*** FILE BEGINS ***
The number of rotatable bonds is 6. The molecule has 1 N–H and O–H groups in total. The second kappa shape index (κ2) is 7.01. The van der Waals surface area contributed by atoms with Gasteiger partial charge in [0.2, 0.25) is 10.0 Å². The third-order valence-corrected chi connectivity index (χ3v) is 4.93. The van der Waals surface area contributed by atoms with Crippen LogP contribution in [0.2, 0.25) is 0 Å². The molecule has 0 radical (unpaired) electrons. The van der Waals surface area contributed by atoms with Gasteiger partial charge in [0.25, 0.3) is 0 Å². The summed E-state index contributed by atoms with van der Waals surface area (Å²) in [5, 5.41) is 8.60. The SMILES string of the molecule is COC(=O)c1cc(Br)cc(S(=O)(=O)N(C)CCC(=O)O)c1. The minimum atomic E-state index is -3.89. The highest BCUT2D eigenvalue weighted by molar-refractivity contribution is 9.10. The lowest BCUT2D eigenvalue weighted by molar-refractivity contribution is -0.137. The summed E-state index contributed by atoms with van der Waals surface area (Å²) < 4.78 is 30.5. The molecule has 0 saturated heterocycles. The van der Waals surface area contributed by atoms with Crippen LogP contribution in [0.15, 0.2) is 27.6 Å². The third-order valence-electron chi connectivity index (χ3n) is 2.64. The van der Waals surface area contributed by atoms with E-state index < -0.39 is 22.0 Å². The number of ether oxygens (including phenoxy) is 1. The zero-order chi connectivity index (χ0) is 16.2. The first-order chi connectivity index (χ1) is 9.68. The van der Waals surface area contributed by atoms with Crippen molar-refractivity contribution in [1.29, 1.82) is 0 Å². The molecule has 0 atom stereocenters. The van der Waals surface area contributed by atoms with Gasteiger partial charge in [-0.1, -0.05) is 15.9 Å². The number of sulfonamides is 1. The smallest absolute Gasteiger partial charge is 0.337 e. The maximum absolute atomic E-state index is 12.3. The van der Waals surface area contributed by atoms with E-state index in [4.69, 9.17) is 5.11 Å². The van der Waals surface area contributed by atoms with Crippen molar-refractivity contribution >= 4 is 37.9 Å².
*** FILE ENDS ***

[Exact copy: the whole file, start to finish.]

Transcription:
The number of rotatable bonds is 6. The molecule has 1 N–H and O–H groups in total. The second kappa shape index (κ2) is 7.01. The van der Waals surface area contributed by atoms with Gasteiger partial charge in [0.2, 0.25) is 10.0 Å². The third-order valence-corrected chi connectivity index (χ3v) is 4.93. The van der Waals surface area contributed by atoms with Crippen LogP contribution in [0.2, 0.25) is 0 Å². The molecule has 0 radical (unpaired) electrons. The van der Waals surface area contributed by atoms with Gasteiger partial charge in [0.25, 0.3) is 0 Å². The summed E-state index contributed by atoms with van der Waals surface area (Å²) in [5, 5.41) is 8.60. The SMILES string of the molecule is COC(=O)c1cc(Br)cc(S(=O)(=O)N(C)CCC(=O)O)c1. The minimum atomic E-state index is -3.89. The highest BCUT2D eigenvalue weighted by molar-refractivity contribution is 9.10. The lowest BCUT2D eigenvalue weighted by molar-refractivity contribution is -0.137. The summed E-state index contributed by atoms with van der Waals surface area (Å²) < 4.78 is 30.5. The molecule has 0 saturated heterocycles. The van der Waals surface area contributed by atoms with Crippen LogP contribution in [0.15, 0.2) is 27.6 Å². The third-order valence-electron chi connectivity index (χ3n) is 2.64. The van der Waals surface area contributed by atoms with E-state index < -0.39 is 22.0 Å². The number of ether oxygens (including phenoxy) is 1. The zero-order chi connectivity index (χ0) is 16.2. The first-order chi connectivity index (χ1) is 9.68. The van der Waals surface area contributed by atoms with Crippen molar-refractivity contribution in [1.29, 1.82) is 0 Å². The molecule has 0 atom stereocenters. The van der Waals surface area contributed by atoms with Gasteiger partial charge in [-0.1, -0.05) is 15.9 Å². The number of sulfonamides is 1. The smallest absolute Gasteiger partial charge is 0.337 e. The maximum absolute atomic E-state index is 12.3. The van der Waals surface area contributed by atoms with E-state index in [4.69, 9.17) is 5.11 Å². The van der Waals surface area contributed by atoms with Crippen molar-refractivity contribution >= 4 is 37.9 Å².